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Pre-sales are now open for a new Bishop Museum Press publication set to arrive in late March 2024: the 2024 reprinting of Nā Moʻolelo Lomilomi by Makana Risser Chai.

Lomilomi is the traditional art of Hawaiian massage, an ancient practice that is renowned for being a soothing, flowing, gentle, and relaxing experience. To the healers of old Hawaiʻi, lomilomi was much more. As documented from historic sources dating from 1779, lomilomi was connected to almost every aspect of Hawaiian life, from pregnancy and the birthing process to lua, the ancient Hawaiian martial art. Lomilomi is comprised of a variety of methods and treatments, include heat and water therapies, chiropractic manipulation, bone setting, and ho‘oponopono (counseling). It can cure the most common ailments, or bring someone back from the brink of death. Essential for lomilomi students and practitioners, Nā Moʻolelo Lomilomi delves into the historic roots, the cultural context, and the diversity of the traditional healing art.

Edited by Makana Risser Chai, this work accumulates accounts from Native Hawaiian historians David Malo, Samuel Kamakau, John Papa ʻĪʻī, Kepelino, Mary Kawena Pukui, and Malcolm Naea Chun as well as oral histories from more than 60 native healers from the 1830s to 2004. Chai is also a practicing Hawaiʻi massage therapist, and studied with lomilomi masters Auntie Margaret and Nerita Machado. She is also the author of Hawaiian Massage Lomilomi: Sacred Touch of Aloha. She speaks and writes on traditional Hawaiian healing and stress management.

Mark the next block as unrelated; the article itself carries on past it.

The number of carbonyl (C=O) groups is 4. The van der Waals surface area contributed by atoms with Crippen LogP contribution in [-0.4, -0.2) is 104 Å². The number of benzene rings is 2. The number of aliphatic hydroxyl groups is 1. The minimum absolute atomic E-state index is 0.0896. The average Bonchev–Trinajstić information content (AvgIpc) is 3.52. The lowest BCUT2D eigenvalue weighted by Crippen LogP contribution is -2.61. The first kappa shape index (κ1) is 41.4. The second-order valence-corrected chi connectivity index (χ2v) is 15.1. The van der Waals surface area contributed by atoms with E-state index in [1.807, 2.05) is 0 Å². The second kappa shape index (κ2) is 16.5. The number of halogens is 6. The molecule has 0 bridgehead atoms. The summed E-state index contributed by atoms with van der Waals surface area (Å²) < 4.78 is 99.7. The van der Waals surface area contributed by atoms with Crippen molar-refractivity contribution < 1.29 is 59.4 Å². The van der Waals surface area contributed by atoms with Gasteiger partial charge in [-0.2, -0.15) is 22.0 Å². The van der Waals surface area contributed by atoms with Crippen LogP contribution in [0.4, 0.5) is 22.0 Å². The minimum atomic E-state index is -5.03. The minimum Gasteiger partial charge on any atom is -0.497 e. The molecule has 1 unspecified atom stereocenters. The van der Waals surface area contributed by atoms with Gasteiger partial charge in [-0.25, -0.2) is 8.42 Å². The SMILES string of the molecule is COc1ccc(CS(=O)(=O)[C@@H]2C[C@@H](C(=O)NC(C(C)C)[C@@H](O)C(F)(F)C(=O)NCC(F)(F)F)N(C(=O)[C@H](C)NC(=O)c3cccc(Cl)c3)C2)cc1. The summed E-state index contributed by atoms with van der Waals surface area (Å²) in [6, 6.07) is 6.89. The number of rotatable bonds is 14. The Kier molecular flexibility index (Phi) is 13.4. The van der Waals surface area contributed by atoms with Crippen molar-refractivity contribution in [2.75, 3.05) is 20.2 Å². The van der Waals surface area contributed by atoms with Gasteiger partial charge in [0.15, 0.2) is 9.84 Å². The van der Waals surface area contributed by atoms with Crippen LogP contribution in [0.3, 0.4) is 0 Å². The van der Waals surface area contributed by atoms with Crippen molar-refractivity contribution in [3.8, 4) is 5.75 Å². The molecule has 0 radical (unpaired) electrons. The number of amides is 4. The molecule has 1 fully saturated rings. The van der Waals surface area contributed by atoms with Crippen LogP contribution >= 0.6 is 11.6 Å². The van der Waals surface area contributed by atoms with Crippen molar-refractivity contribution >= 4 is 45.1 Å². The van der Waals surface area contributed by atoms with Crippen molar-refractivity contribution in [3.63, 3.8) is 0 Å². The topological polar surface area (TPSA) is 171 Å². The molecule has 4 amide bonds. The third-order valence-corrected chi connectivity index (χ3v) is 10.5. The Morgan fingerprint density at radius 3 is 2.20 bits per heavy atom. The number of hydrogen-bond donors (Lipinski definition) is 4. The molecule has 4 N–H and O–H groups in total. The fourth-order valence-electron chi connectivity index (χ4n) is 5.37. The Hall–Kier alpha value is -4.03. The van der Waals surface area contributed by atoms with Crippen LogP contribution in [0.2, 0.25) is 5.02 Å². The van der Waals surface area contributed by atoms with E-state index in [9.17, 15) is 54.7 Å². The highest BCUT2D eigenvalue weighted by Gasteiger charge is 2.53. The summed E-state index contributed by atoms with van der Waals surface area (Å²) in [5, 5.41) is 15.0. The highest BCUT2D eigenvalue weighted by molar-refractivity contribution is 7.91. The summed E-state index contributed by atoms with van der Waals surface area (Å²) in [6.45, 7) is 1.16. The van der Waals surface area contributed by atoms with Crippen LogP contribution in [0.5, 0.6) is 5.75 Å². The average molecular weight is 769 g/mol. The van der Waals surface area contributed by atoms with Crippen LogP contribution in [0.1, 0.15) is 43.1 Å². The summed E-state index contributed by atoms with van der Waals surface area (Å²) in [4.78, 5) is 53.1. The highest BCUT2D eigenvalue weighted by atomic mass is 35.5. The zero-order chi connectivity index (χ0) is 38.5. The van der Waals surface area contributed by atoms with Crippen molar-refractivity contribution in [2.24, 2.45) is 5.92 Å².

“Makana Risser Chai has done a great service for those of us who have dedicated our lives to the preservation of the Hawaiian people, healing arts and culture... The publication of this book will be one of the landmark events of the modern history of cultural massage therapy. Numerous haumana (students) and na kumu (teachers) across the country and the globe will have access to hitherto unknown gems of wisdom which sparkle across the history of Hawaiian medicine. This publication brings forth information which had been previously inaccessible to the general public. In a special way, this book represents the moment when another kapu has been removed.”
Dane Kaohelani Silva, kumu lomilomi
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